On the other hand, from very old writers it is impossible to plagiarise, no matter how extensively they may be employed. So it is good counsel for the young preacher to read great old books of divinity. He will never put the thoughts he finds there into the words of the writer. The mere process of translation makes these thoughts his own. Thus one has made many sermons out of James Hervey’s “Theron and Aspasio.” The keeping of a book for extracts and illustrations, which may be woven into a sermon afterwards, is also perfectly legitimate. There are very few original minds, very few that can kindle their own fires, and there is a vital difference between the plagiarist and the man who is plainly indebted at every turn to the suggestions of others.
The practice of plagiarism is more extensive than may generally be supposed. I have known a canon of the Church of England preach in a great cathedral a sermon written and published by a famous Nonconformist. The sermon was reported, and got into print, and it was through the intervention of the author that the fraud was not exposed. The audacity with which some preachers in prominent pulpits reproduce the most startling and unforgettable thoughts and expressions of other preachers is truly astounding. In one case out of a thousand the matter comes to light. In many cases the thief is detected, but nothing is said in public. Very often there is no discovery.
But even when exposure does not come, there is a moral injury inflicted on the nature that stoops habitually to unworthiness.
Says an American writer: “There are three villanies of actual plagiarism –yea, four: the plagiarist is a living lie; the people are imposed upon; honest men are kept down by plagiarists who are preferred before them; and the man from whom the plagiarist steals, should he repeat his sermon later, is liable to be charged with plagiarizing his own work from the thief.”
A minister in New England used to preach very ordinary sermons, but once every two months or so he would deliver discourses of astonishing power. People used to wait for his great times, and he told them that when he was absorbed by a high theme, it was with him day and night till it culminated, when he preached upon it. During the period of spiritual incubation he had to do the best he could with such themes as he took up from week to week. This was accepted as truth. When the man came to die, an awful darkness was upon his mind. He said that he had lived a hypocritical life; he had stolen the sermons which had brought him so much fame. “I found an old English book that nobody seemed ever to have heard of, and in a time of weakness I committed one of the discourses to memory and preached it. The effect was so great that I seemed to be dragged on to preach another. I made myself believe that I was telling a half-truth when I told the people that I was possessed of a great theme, and it took several weeks to think it out. It did take me that length of time to commit these great sermons to memory. But this was blameworthy self-deception; I cannot die in peace unless you will promise to say at my funeral service that at last I saw myself as I was.” Dr. Buckley, of the Christian Advocate, tells us that at his funeral the circumstances were briefly and sadly stated.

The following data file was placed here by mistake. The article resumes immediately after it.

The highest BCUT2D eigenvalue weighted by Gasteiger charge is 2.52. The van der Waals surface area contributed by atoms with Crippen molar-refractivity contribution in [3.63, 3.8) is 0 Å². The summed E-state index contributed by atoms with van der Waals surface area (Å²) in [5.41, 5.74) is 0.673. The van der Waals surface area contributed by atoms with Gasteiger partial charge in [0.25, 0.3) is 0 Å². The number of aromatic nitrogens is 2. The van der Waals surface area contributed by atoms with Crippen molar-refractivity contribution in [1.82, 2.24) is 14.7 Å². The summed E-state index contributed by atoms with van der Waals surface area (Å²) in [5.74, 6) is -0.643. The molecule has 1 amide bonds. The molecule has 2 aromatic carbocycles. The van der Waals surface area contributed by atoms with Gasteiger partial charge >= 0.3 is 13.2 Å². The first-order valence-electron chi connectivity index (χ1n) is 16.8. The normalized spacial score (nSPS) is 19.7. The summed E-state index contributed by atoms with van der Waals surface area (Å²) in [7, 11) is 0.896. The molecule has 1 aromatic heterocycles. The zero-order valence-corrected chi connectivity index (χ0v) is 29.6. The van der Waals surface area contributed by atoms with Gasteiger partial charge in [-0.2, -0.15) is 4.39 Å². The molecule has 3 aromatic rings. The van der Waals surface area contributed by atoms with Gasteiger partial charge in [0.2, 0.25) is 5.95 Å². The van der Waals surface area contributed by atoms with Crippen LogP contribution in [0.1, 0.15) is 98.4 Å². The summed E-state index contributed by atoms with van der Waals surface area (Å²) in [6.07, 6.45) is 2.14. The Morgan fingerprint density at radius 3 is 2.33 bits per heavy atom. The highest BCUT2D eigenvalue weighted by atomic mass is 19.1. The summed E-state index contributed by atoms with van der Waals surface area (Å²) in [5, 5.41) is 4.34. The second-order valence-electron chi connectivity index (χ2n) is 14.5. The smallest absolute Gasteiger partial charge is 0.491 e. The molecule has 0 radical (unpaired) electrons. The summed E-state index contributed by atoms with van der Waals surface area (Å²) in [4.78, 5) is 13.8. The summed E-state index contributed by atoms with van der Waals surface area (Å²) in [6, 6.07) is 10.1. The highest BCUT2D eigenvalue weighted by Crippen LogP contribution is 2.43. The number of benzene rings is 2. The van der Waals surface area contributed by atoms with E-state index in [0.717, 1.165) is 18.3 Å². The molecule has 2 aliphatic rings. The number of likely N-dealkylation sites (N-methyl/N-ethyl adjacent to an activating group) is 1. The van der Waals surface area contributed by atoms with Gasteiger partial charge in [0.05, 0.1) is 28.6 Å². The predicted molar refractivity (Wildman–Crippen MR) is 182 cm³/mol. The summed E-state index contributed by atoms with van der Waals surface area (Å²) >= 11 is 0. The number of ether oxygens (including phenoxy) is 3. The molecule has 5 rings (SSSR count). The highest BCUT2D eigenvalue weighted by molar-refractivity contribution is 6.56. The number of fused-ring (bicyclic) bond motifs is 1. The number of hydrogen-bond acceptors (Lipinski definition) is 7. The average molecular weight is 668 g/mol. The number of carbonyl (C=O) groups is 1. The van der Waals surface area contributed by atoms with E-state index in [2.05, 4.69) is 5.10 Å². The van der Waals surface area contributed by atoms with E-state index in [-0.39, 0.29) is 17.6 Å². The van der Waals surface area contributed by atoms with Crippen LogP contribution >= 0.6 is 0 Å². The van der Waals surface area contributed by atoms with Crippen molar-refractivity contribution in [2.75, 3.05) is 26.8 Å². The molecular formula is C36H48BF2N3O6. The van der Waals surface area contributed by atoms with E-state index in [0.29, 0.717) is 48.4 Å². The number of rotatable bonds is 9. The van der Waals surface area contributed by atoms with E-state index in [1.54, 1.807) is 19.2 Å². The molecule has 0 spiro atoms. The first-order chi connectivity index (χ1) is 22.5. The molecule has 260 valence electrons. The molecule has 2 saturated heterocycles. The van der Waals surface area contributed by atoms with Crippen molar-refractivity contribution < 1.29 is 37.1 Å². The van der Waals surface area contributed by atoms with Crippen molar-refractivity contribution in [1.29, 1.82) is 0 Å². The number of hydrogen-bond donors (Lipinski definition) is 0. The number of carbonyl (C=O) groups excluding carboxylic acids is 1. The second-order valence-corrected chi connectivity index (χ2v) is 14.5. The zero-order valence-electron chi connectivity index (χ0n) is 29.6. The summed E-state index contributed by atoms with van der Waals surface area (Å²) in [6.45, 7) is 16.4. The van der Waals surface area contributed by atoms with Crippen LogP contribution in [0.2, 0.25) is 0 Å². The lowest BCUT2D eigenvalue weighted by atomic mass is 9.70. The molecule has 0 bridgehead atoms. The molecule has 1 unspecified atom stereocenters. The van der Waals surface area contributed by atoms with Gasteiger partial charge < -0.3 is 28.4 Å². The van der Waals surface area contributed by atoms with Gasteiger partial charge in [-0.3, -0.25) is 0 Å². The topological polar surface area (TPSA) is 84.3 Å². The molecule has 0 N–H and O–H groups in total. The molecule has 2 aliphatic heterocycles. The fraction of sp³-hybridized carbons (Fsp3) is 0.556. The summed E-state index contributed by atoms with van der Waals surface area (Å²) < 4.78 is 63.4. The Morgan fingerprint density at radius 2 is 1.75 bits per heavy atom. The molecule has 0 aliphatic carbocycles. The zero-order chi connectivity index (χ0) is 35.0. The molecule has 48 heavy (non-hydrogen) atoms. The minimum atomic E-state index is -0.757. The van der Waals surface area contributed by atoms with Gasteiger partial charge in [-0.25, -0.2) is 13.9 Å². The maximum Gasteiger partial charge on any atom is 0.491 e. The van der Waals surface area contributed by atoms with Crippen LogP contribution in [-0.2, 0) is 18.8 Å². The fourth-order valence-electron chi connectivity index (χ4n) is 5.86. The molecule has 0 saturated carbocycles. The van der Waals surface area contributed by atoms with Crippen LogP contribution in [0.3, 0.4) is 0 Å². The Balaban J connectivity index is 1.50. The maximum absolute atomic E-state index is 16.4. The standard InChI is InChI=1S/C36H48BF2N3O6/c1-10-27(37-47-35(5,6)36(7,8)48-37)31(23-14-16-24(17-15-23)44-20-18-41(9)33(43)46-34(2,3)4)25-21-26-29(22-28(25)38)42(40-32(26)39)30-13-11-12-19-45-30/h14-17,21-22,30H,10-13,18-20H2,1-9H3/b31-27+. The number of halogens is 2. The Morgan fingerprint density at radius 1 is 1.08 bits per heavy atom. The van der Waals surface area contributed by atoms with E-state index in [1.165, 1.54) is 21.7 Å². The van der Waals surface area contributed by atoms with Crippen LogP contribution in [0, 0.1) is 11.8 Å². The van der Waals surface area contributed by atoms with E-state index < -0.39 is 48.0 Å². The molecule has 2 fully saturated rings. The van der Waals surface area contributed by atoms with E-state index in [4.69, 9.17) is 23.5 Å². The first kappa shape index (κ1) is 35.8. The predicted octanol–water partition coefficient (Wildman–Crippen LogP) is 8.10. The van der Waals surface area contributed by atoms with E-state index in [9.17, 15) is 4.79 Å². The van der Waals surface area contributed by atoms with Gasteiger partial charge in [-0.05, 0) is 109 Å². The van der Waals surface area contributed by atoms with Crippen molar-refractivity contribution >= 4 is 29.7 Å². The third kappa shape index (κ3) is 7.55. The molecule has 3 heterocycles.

Let every preacher remember that he is far more effective in delivering his own matter, the matter he has got by hard study and by the experience of life, than by delivering sermons which do not fit him.
No doubt an effect may be produced by reading or reciting what has been stolen from others, but it is not the right effect. There is a standing incongruity between the man and his matter. A sermon is strong in proportion as it is the living expression of a true soul. In writing about pulpit plagiarism there is always a danger of being uncharitable, and a very real danger of discouraging the wise and diligent use of books. It may be a far greater sin to take no pains in preparation than to use somewhat too easily the work of other men.
But the preacher, in the end, will be morally and spiritually influential in proportion to his own moral and spiritual health, and the unsophisticated conscience protests in unmistakable voice against pretension and robbery.
I am, sir,yours, etc.,